Their Breton Mozzarella Burger (PhP165) was messy to eat but was so very delicious and juicy – excellent burger! It has a thick and awesomely juicy beef patty that is bigger than the burger bun then topped with mushrooms, lettuce and mozzarella cheese that extends like rubber bands after you take a big delicious burger bite. Mmm. Your finesse will be gone while eating but it’s worth it. The side salad is a good match.


Café Breton is famous for their French crepes so we ordered a crepe called La Pinay (PhP135). It is filled with mango then topped with a scoop of ice cream and chocolate sauce. Yumyum.


I ordered espresso long (PhP50), cappuccino (PhP60) for my wife, and fresh mango shake for our daughter (PhP75)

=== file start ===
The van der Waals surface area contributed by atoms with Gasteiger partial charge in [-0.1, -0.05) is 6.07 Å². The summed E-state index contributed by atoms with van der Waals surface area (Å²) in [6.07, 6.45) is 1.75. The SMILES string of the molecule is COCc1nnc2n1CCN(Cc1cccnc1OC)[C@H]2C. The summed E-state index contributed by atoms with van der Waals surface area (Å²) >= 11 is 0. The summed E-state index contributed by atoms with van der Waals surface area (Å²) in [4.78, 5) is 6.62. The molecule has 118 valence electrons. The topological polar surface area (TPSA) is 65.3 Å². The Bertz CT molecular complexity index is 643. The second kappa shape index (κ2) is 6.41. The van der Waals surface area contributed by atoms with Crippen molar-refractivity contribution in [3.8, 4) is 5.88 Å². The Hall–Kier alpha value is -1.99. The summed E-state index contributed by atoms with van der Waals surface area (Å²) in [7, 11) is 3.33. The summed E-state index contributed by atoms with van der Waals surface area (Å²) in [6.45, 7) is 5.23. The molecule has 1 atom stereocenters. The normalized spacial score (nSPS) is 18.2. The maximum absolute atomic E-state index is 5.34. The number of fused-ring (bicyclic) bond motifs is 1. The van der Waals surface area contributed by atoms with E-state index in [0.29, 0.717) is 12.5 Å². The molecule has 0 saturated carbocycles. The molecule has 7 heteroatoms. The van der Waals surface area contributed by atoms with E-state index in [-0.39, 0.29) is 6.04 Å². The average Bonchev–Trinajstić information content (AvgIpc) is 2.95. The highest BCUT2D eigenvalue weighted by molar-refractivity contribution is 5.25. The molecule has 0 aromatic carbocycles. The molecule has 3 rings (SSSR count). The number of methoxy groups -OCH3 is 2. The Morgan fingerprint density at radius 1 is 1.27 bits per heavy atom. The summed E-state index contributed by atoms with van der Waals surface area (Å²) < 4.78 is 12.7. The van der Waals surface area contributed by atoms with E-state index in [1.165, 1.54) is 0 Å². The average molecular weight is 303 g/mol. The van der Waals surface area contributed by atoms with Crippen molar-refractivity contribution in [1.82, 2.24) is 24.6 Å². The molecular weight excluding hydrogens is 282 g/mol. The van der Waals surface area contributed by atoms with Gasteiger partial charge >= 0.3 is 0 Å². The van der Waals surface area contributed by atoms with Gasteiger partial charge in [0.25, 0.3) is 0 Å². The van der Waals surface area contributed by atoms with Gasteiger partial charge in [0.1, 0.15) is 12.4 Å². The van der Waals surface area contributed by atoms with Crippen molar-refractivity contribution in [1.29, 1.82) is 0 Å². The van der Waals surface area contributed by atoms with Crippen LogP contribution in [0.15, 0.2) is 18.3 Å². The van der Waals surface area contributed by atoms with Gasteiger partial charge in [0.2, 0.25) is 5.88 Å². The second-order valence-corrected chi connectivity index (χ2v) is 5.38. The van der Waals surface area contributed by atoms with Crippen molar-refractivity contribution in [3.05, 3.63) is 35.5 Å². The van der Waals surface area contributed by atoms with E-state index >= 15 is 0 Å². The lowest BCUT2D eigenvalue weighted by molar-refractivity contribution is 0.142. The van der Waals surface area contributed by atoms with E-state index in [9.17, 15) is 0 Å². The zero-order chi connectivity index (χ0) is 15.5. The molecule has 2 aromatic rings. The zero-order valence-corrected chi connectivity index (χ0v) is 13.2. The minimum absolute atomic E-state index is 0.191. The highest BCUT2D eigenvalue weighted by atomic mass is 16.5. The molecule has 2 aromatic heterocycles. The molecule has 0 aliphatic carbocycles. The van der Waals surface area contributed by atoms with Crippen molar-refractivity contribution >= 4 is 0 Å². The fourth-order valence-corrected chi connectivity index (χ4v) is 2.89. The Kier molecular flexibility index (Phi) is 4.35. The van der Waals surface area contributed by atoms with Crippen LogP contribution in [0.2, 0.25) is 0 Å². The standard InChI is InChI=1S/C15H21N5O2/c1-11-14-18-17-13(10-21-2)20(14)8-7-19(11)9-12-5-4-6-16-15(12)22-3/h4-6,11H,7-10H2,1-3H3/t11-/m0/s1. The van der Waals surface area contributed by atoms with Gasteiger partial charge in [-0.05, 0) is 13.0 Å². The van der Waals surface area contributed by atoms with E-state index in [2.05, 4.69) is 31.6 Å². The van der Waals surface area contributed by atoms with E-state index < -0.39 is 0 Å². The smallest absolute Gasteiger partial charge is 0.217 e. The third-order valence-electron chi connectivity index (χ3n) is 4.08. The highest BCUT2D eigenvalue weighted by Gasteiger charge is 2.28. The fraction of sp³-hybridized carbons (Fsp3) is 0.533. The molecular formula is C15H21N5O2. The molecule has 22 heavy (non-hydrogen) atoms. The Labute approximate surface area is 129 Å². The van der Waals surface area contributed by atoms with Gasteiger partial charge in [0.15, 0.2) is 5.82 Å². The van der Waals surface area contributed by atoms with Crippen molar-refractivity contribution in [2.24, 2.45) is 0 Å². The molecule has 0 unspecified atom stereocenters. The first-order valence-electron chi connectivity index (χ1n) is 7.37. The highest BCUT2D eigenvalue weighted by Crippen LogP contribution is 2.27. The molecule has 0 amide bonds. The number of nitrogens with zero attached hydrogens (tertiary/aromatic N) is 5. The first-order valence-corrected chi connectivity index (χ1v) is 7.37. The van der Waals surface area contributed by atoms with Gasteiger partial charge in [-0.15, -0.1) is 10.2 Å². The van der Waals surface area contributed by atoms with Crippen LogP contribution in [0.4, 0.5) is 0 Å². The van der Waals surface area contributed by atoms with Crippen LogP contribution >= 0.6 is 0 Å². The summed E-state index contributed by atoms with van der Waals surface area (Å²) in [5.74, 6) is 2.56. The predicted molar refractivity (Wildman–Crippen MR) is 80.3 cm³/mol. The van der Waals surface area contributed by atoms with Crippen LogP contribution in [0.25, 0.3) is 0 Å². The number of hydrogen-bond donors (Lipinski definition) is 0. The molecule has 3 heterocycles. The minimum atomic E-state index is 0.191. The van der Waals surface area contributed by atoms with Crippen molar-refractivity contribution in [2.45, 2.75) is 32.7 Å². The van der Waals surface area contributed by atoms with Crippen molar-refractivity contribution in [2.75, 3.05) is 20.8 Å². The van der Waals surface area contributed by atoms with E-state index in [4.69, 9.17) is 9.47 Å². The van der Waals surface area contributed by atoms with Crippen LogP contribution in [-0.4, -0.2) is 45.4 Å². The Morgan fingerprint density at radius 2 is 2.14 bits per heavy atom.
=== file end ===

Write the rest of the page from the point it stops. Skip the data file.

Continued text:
Jammin’ Jamaica serves pasta, pizza and patties. Their best sellers are their patties but these were not available when we went there so we ordered pasta and pizza. Port Royal (PhP120) is baked pasta with ground beef, cheese and cream sauce. Normal. Reggae pizza (PhP155) is their version of a thin crust Hawaiian pizza. The crust is crisp, powdery but lacks taste. Greenwich Hawaiian pizza is better.

Before going home, we passed by Shepherd Staff which is an inspirational books and gift specialty shop. But aside from being a book and gift shop, they also have a dessert and beverage bar in the center which is called Revive. Sebastians ice cream is available here. We had a single serving of the Chocolate Chip Cookie Dough (PhP68). It is made of pure vanilla ice cream with a blend of buttery cookie dough chunks, walnut bits and sweet fudge chips. Delicious.

When we reached home, electricity and water was already restored. I immediately took a long, relaxing, and well deserved bath before bedtime.

We survived Milenyo.